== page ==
Howes returns to the punk relationship to the state in Chapter Three, “It’s Punk Time!” describing here punk’s detachment from the East German temporal ideal. In opposition to the New Socialist Man, whose representations were moored to future-oriented visions, the punk maintained a present-oriented attitude that neared nihilism. Howes complicates the familiar “no future” refrain, however, through rich interpretations of songs by a number of East German musicians, using the state-supported band The Puhdys and the polemic rock group The Klaus Renft Combo as important precedents for punk’s ambivalent, often contradictory, relationship to time. Punks acted within their own form of futurity, offering an alternative to the state that was complex and not simply destructive: “a back-to-the-prehistorical idealism which, if utopian, is certainly different from the technological utopianism, and its concomitant temporality, articulated with the goals of the civilizers [i.e., the state]” (p. 146).
The case study presented in Punk Avant-Gardes’ final chapter, “DDR von Unten: Punk Space,” theorizes punk as an embodied cultural enactment. This section combines image analysis of state and private photographs with several decades of Stasi reports on the observation and handling of the East German punk movement. Howes describes how punks recoded space both to make room for themselves and as a way to obviously reject the corporeal ideal of the East German citizen. Because punks entered public spaces, their excesses (i.e., piercings, spiked hair) rebuffed not simply state expectations for the individual but also those related to the East German territory writ large. Punk is then, ultimately, about much more than the single act in isolation. It is about the way it might impact and influence culture well beyond itself.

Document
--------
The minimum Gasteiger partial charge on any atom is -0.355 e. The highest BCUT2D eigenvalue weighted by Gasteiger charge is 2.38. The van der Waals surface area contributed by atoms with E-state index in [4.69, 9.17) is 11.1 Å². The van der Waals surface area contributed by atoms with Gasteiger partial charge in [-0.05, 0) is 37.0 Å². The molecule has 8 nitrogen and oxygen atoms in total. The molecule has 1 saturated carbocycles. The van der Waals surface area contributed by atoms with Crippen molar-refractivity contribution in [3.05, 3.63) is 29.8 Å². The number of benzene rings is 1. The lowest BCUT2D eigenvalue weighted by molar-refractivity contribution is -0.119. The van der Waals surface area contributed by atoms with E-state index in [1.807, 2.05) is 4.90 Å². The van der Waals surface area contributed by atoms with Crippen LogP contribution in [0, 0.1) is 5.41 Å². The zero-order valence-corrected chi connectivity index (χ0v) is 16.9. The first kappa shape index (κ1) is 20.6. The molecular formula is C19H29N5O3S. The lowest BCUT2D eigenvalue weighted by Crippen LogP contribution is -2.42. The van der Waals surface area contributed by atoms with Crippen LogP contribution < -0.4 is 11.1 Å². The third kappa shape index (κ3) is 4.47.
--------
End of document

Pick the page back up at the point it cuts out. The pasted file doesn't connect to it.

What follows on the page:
Howes concludes with a brief look at East German punk after 1989. Outside of the context against which punk defined itself—namely the East German state and particularly its cultural and security apparatuses—this subculture lost its generating ethos. This is, of course, not to be read as a failure of punk, but it rather illustrates the importance of contextual specificity as creative and meaning-making. Articulating East German punk as a unique case with a global sensibility is this dissertation’s greatest benefit.
In the mid-1960s, historians and cultural theorists began to turn their attentions to the idiosyncrasies of normative culture’s factions. Giving credence to lesser studied subjects of history left behind by the grand narratives of the academy, scholars elevated subcultures, from artists to musicians to activists, to the cultural norm. Given that Cultural Studies emerged during the Cold War, those who are invested in the research of subcultures will be interested in finding that iterations in the East Bloc, and particularly in East Germany, of even some of the most infamous subcultures in the West remain largely unexplored. This dissertation on East German punk is one of few studies of its kind, particularly in the English-language literature. If, as Howes claims, “the study of punk [is] a signal culture of the Cold War” (p. 216), then its absence from the already well-canonized discourses of British, West German, and US punk suggests a profound neglect that must be addressed, not simply for the sake of East German (or East Bloc) punk, but also for a richer understanding of punk as a transnational phenomenon.
PhD Candidate, Visual Studies
History of Art and Visual Culture
University of California at Santa Cruz
Bundesbeauftragte für die Unterlagen des Staatssicherheitsdienstes der ehemaligen DDR (Stasi archives, Berlin)
East German punk/rock lyrics
University of Michigan. 2012. 234 pp. Co-Chairs: Julia C. Hell and Johannes von Moltke.
Image: A German punk faces a line of riot police at a 1984 protest. From Wikipedia.